Prose from Poetry Magazine

Poetry, You Win

Words cut a hairdresser to the quick.

Here I am, later riser, haircutter, part-time musician, reluctant business owner. My job is creative and visual and social, but never literary. So I always want to talk about books and reading and writing so that part of my brain doesn’t wither and die. I have cut the hair of many writers, poets, and readers, and we often talk about what we’re reading, why we’re reading it, and how what we’re reading is affecting us at the moment. I am always curious about what people are reading and    ...    whether or not I should? What am I missing? I’m always surprised when I find out that someone is a reader of poetry, like they’re part of some secret club that I can’t decide if I want to join.

I always think that I don’t like poetry, I’m too cool for poetry, I’m pragmatic, I’m punk, I’m everything a poetry reader isn’t. Who needs all those feelings? Give me the spare prose of Hemingway, something tough. But then I’ll be walking through my neighborhood and I’ll think of the Bukowski poem, “sway with me,” which I used to recite to myself over and over as a teenager and declared my favorite poem in the way that you have a best friend, until you don’t.

used books, used people
used flowers, used love
I need you
I need you
I need you.

At the time, I thought, this poem is cool, I can like poetry and still be cool and punk. Lots of things I thought were cool from that era of my life, like the band the Dayglo Abortions, don’t hold up, but some, like that Bukowski poem and the first Damned record, really do. Even as I’ve thankfully stopped caring about what’s cool and what isn’t, otherwise known as no longer being a teenager, that poem still makes me feel like I am a person who could like poetry, despite me being me and not that person who I imagine is allowed to like poetry — like maybe a grad student? Or someone who wears a lot of linen?

I’ve had a lot of best friends since I memorized that Bukowski poem. When I first self-identified as a feminist in college, I would read Patti Smith lyrics and think they were better than any poems, and I still kind of do. During my mid-nineties minimalist phase, when all I wanted to wear was Jil Sander and Helmut Lang, E.E. Cummings was my favorite poet. How few pieces of furniture can you have? How little punctuation can you use? There was also a brief druggy phase where I listened to a lot of Can and read and reread Howl, but that was more of an affectation, like when you say Eraserhead is your favorite movie. Um, no it’s not, you actually love Pretty in Pink.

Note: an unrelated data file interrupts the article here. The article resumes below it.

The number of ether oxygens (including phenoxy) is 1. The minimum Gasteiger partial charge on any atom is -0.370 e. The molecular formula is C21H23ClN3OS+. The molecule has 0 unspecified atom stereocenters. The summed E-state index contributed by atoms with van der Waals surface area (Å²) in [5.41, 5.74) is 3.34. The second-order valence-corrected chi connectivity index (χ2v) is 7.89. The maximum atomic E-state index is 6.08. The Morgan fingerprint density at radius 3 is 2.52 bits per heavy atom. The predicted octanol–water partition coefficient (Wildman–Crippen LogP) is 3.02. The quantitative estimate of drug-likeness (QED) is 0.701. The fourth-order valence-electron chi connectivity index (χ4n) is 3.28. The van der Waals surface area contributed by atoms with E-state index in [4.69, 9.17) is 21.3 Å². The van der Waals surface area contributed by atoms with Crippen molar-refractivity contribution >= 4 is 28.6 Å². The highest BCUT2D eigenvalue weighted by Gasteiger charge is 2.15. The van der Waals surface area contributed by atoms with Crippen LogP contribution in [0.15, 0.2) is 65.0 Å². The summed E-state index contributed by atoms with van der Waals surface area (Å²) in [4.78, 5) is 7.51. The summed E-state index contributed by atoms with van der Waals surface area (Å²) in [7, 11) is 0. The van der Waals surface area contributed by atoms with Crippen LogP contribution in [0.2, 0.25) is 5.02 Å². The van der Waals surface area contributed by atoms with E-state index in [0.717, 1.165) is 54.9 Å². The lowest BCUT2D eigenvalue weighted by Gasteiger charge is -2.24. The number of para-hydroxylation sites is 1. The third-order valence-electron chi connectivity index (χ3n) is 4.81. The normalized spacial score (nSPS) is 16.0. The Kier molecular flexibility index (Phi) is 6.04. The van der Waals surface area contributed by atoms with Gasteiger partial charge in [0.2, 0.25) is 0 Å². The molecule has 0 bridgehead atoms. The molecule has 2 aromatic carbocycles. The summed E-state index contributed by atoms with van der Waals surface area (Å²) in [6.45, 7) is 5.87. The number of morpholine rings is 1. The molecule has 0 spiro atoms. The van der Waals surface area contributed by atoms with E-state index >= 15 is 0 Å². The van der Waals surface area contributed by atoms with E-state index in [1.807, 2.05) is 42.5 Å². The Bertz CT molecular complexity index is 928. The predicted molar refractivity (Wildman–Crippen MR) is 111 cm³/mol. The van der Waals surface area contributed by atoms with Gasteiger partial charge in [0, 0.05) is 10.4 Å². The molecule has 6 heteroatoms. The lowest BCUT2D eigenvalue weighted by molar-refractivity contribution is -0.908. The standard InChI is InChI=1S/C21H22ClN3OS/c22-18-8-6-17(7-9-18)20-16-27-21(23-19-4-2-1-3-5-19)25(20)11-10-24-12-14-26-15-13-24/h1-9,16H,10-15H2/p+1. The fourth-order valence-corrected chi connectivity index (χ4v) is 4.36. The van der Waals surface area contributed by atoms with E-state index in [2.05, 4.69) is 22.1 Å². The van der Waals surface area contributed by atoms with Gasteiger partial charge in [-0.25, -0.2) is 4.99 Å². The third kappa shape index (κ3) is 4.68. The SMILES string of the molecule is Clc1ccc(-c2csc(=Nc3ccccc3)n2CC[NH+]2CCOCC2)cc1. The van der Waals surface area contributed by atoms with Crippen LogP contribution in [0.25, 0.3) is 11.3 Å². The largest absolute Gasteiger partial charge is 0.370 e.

— From [why] by E.E. Cummings

Then, recently, a friend who is, like, a for-real legit poet gave me a book of poems by John Ashbery, and I was like, damn. This is the real deal. I’m not ready for this. It had been a long time since I’d read any poems at all, and I considered carrying the book around and pretending I was reading it, like everyone did with Infinite Jest when it came out, so that I’d either absorb its contents through osmosis or I’d eventually be so bored that I’d actually crack it open and read it. But it was kinda too heavy to carry around so I just stuck it on a shelf and forgot about it. I finally dragged it out months later out of guilt and shame, and, holy shit! I didn’t know words could be this good!

This poem is concerned with language on a very plain level.
Look at it talking to you. You look out a window
Or pretend to fidget. You have it but you don’t have it.
You miss it, it misses you. You miss each other.

The poem is sad because it wants to be yours, and cannot.

fine, poetry, you win. I feel slightly stupid for never having heard of Ashbery before, but also kinda smart because at least I discovered him while he was still alive. But now, best friend, let’s make up for lost time.

          I mean there is no escape
From me, from it. The night is itself sleep
And what goes on in it, the naming of the wind,
Our notes to each other, always repeated, always the same.
— From A Love Poem
Originally Published: March 1st, 2018

Bathsheba Nemerovski lives in Chicago. She cuts hair, plays music, sleeps late, and is excellent at mixing patterns.

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